January 24, 2019

The Royal Wedding of Shavuot

Steve Parsons/Pool via REUTERS

Last Saturday, the world was transfixed by the fairy-tale royal wedding of Prince Harry and Meghan Markle. Markle was the embodiment of a Disney princess: a mixed-race, American-born, divorced television star who is now the Duchess of Sussex.

No expense was spared for the celebration. The entire event was estimated to have cost more than $40 million.

There are reasons to criticize such an ostentatious display of wealth and power and people’s fascination, bordering on obsession, with royal weddings. There are better ways to spend $40 million. Nonetheless, there is something spiritually significant about the royal wedding.

At the same time this wedding was taking place, Jews around the world were  celebrating Shavuot, which in Jewish mysticism is often viewed as a metaphor for marriage. On Shavuot, we remember and renew the marriage between God and his people. The wedding canopy was the cloud of glory on Mount Sinai. The witnesses were heaven and Earth. And our ketubah — marriage contract — is the Torah. On Shavuot night we study Torah to express our commitment to our Beloved.

God marrying the Jewish people is a fairy tale. We rose from humble beginnings to the peak of spiritual aristocracy. A broken, downtrodden people were saved from the throes of destruction by an all-powerful God, and as if salvation was not enough, God “put a ring on it” and took the Jewish people to the altar. The midrash says that the entire world was silent during the revelation at Sinai. The world was watching.

Ideally, the joy and celebration of our marriage to God should match the pomp and circumstance of the royal wedding.

There is great appeal in the mystical marriage metaphor. It helps us understand an idea too large to comprehend. But the metaphor is clumsy without context. The royal wedding is that context. Imagine we are all Meghan Markle, and now we are all married to the Crown. Ideally, the joy and celebration of our marriage to God should match the pomp and circumstance of the royal wedding.

There is a talmudic law to make a blessing upon seeing royalty. The rabbis of the Talmud encouraged all Jewish people to run just to see the face of the monarch. They even relaxed a rabbinic prohibition regarding ritual impurity and cemeteries so that more people could see royalty.

Why was it so important to the rabbis for us to see royalty? The Talmud explains “sh’im yizkeh, yavchin.”  — “when one merits [to see a Jewish king], one will understand.”

Despite the reservations we may have about overindulging in the royal wedding spectacle, we should imbibe this grand display so that we may understand, by way of example, the spiritual significance of our marriage to God. We should look at the iconic photo of Meghan Markle gazing lovingly at Prince Harry with a dazzling smile and a twinkle in her eye, so that we might look to God the same way.

Eli Fink is a rabbi, writer and managing supervisor at the Jewish Journal.

Is Meghan Markle Jewish? The internet is confused.

Meghan Markle at an event at the NoMad Hotel Rooftop in New York City on April 27, 2016. Photo by Nicholas Hunt/Getty Images for Glamour

Is Meghan Markle, an American actress and the girlfriend of the British royal Prince Harry, a member of the tribe?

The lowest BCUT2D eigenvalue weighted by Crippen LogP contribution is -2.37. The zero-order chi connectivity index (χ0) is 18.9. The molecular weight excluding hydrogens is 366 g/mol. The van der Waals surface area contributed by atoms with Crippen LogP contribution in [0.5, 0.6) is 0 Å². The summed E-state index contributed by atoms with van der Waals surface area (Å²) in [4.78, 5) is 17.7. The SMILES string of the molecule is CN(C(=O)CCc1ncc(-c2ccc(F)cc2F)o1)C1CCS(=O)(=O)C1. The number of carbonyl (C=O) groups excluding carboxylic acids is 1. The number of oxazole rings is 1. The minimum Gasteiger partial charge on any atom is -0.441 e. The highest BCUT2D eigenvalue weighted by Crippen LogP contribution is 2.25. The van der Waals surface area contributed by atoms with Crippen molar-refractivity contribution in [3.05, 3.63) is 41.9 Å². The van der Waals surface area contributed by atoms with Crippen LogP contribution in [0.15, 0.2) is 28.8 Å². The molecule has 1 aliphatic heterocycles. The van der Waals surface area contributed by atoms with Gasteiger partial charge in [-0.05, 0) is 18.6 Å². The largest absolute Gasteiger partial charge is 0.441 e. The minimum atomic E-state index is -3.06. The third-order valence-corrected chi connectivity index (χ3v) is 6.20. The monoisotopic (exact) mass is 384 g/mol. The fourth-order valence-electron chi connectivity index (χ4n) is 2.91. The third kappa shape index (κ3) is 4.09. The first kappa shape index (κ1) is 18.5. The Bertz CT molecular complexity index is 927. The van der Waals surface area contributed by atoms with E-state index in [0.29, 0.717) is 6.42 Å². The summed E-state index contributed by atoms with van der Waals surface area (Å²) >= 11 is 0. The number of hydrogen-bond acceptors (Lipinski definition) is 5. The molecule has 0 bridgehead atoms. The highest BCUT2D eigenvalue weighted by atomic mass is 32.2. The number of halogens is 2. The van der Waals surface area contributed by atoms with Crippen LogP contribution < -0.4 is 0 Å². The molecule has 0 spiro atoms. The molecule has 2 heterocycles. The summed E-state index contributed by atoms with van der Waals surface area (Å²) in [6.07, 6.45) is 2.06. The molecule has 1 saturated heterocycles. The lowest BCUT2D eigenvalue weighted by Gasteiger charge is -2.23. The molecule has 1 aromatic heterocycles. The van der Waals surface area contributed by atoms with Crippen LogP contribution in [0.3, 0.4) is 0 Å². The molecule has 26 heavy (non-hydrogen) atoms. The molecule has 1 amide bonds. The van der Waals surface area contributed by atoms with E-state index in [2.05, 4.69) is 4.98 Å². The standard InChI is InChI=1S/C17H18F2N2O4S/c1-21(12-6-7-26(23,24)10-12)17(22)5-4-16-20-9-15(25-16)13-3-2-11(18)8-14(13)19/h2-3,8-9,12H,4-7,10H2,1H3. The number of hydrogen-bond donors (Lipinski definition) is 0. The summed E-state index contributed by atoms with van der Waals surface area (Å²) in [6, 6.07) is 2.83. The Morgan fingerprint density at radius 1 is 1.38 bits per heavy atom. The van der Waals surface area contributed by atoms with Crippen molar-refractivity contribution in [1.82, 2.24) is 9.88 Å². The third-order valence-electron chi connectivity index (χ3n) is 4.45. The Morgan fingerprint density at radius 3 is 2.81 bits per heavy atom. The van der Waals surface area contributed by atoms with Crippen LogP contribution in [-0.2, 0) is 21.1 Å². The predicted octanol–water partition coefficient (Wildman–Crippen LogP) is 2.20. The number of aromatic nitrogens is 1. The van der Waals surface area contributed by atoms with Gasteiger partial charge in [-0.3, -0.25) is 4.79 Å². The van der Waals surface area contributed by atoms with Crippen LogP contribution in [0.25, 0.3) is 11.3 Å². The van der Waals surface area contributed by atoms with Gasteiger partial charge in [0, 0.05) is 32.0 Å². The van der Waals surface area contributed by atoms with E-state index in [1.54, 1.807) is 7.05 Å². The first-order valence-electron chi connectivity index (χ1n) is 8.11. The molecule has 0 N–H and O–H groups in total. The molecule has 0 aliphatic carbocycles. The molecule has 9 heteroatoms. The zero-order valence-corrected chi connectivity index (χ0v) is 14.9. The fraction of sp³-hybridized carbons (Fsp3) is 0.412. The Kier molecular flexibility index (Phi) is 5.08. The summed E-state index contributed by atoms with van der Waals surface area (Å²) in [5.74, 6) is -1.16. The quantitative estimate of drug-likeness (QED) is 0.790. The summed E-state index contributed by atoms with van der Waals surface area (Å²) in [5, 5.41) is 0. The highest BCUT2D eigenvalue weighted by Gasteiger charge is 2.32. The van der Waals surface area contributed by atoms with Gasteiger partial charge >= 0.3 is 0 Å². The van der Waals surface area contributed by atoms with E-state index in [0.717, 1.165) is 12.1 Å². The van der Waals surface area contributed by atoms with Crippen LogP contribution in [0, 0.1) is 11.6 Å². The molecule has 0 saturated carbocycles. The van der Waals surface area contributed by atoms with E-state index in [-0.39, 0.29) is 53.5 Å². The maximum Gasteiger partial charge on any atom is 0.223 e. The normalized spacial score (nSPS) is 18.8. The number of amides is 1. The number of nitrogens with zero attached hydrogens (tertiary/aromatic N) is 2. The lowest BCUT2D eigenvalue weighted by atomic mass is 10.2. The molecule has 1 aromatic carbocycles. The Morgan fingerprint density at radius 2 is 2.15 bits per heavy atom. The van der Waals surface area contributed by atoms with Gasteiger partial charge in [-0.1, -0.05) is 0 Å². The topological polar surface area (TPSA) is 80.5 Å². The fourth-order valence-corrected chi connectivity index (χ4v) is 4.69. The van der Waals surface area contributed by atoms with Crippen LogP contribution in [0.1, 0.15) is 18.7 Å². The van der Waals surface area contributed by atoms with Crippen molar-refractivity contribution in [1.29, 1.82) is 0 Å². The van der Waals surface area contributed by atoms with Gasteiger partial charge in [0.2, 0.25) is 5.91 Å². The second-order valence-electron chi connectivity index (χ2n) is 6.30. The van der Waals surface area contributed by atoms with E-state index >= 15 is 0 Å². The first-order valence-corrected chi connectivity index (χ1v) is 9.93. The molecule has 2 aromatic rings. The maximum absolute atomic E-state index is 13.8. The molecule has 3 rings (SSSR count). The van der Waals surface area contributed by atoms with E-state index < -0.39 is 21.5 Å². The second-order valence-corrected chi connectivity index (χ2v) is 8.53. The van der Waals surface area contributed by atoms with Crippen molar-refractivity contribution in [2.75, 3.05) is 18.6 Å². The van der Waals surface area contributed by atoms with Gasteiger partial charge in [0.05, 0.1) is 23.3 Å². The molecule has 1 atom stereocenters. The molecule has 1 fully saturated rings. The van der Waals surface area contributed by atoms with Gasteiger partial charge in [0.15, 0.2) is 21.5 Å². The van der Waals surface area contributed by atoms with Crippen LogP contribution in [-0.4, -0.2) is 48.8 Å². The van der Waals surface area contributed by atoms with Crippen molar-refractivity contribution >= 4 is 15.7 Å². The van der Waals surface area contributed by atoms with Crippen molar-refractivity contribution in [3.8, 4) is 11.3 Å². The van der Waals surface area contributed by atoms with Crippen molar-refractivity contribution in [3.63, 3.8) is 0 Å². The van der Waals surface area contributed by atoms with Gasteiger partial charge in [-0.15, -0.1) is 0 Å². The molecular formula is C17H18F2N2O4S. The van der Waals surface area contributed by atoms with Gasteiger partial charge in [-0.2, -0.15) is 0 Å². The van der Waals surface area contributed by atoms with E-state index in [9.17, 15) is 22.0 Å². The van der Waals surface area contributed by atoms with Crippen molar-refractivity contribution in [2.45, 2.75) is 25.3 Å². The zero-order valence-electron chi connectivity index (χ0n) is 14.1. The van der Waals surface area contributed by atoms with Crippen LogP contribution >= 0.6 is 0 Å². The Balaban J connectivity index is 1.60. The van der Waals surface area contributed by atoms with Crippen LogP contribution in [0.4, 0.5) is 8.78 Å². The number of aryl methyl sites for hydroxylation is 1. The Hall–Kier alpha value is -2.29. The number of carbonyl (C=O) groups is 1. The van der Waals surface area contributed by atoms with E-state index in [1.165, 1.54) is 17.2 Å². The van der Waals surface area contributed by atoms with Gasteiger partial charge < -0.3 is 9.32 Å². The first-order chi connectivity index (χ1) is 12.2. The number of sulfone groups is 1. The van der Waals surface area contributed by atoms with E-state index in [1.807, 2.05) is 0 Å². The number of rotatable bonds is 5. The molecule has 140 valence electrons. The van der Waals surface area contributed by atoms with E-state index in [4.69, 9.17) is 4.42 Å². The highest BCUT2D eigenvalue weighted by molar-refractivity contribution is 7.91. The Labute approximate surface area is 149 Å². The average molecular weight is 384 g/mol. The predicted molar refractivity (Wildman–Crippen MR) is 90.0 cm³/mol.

Stories in publications across the United States and United Kingdom have prompted the question. An article in the British tabloid Daily Express claims that Markle’s father is Jewish; Vanity Fair, Elle UK, Tablet and many others have cited the story.

The story also says that a spokesperson for Westminster Abbey, the historic London church where British royals get married, confirmed Markle’s Jewish background.

“The spokesman also confirmed that Meghan’s Jewish background would not prevent her from having an ‘interfaith’ marriage there,” Camilla Tominey writes in the May 14 article.

Unfortunately, for those who would love to see a Jew marry into British royalty, the claim is utterly false.

Duncan Jeffery, Westminster Abbey’s head of communications, told JTA on Wednesday that the church never said that Markle was Jewish. It only confirmed that Markle could be married at the church despite a previous divorce, thanks to a rule that was instated in 2002.

“[Markle’s Jewishness] is merely conjecture on the part of other people,” Jeffery said.

Markle’s publicist Chantal Artur also confirmed on Wednesday that her client is not Jewish.

Markle, who is best known for her role on the USA Network drama “Suits,” was married to Jewish producer Trevor Engelson from 2011 to 2013. As Tominey notes, the pair had a Jewish wedding in Jamaica (complete with a “Jewish chair dance,” meaning the hora).

Markle’s father is Irish and her mother is African-American. She wrote an essay for Elle magazine in 2015 about her identity (it was subsequently published in Elle UK, one of the publications that has misstated her Jewish identity). The essay did not mention any Jewish ancestry or hint at a past conversion to Judaism.

“‘What are you?’ A question I get asked every week of my life, often every day,” she wrote.

Tominey’s article is correct in explaining that there is no “legal barrier that keeps a royal for marrying someone from the Jewish, Buddhist or Muslim faith, or even an atheist.” Since 2015, even those formerly despised Catholics can marry into the royal family — however, a Roman Catholic still cannot become the queen of England.

Nonetheless, we’d like to say “Mazel tov!” to Meghan and Prince Harry, who are considered likely to marry, even if they aren’t actually engaged yet.